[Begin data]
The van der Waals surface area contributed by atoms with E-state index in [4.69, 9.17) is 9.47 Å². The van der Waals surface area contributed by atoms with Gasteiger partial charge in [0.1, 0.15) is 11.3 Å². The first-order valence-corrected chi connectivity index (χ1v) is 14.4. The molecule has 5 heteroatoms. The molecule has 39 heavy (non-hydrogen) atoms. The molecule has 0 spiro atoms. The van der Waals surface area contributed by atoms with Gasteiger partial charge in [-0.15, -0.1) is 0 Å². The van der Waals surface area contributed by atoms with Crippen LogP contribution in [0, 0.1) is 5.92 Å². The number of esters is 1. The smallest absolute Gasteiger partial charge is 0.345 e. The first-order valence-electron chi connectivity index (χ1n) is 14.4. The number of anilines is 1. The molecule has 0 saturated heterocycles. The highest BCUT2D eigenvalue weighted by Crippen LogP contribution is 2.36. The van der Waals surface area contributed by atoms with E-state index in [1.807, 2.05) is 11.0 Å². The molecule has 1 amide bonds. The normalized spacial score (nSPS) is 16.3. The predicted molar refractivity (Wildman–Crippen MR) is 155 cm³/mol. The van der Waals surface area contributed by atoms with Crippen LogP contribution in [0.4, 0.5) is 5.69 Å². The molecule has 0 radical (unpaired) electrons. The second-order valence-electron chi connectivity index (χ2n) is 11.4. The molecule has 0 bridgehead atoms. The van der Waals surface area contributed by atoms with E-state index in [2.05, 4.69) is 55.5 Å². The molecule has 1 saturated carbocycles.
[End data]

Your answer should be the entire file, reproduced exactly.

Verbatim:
The van der Waals surface area contributed by atoms with E-state index in [4.69, 9.17) is 9.47 Å². The van der Waals surface area contributed by atoms with Gasteiger partial charge in [0.1, 0.15) is 11.3 Å². The first-order valence-corrected chi connectivity index (χ1v) is 14.4. The molecule has 5 heteroatoms. The molecule has 39 heavy (non-hydrogen) atoms. The molecule has 0 spiro atoms. The van der Waals surface area contributed by atoms with Gasteiger partial charge in [-0.15, -0.1) is 0 Å². The van der Waals surface area contributed by atoms with Crippen LogP contribution in [0, 0.1) is 5.92 Å². The number of esters is 1. The smallest absolute Gasteiger partial charge is 0.345 e. The first-order valence-electron chi connectivity index (χ1n) is 14.4. The number of anilines is 1. The molecule has 0 saturated heterocycles. The highest BCUT2D eigenvalue weighted by Crippen LogP contribution is 2.36. The van der Waals surface area contributed by atoms with E-state index in [1.807, 2.05) is 11.0 Å². The molecule has 1 amide bonds. The normalized spacial score (nSPS) is 16.3. The predicted molar refractivity (Wildman–Crippen MR) is 155 cm³/mol. The van der Waals surface area contributed by atoms with Crippen LogP contribution in [0.4, 0.5) is 5.69 Å². The molecule has 0 radical (unpaired) electrons. The second-order valence-electron chi connectivity index (χ2n) is 11.4. The molecule has 0 bridgehead atoms. The van der Waals surface area contributed by atoms with E-state index in [2.05, 4.69) is 55.5 Å². The molecule has 1 saturated carbocycles.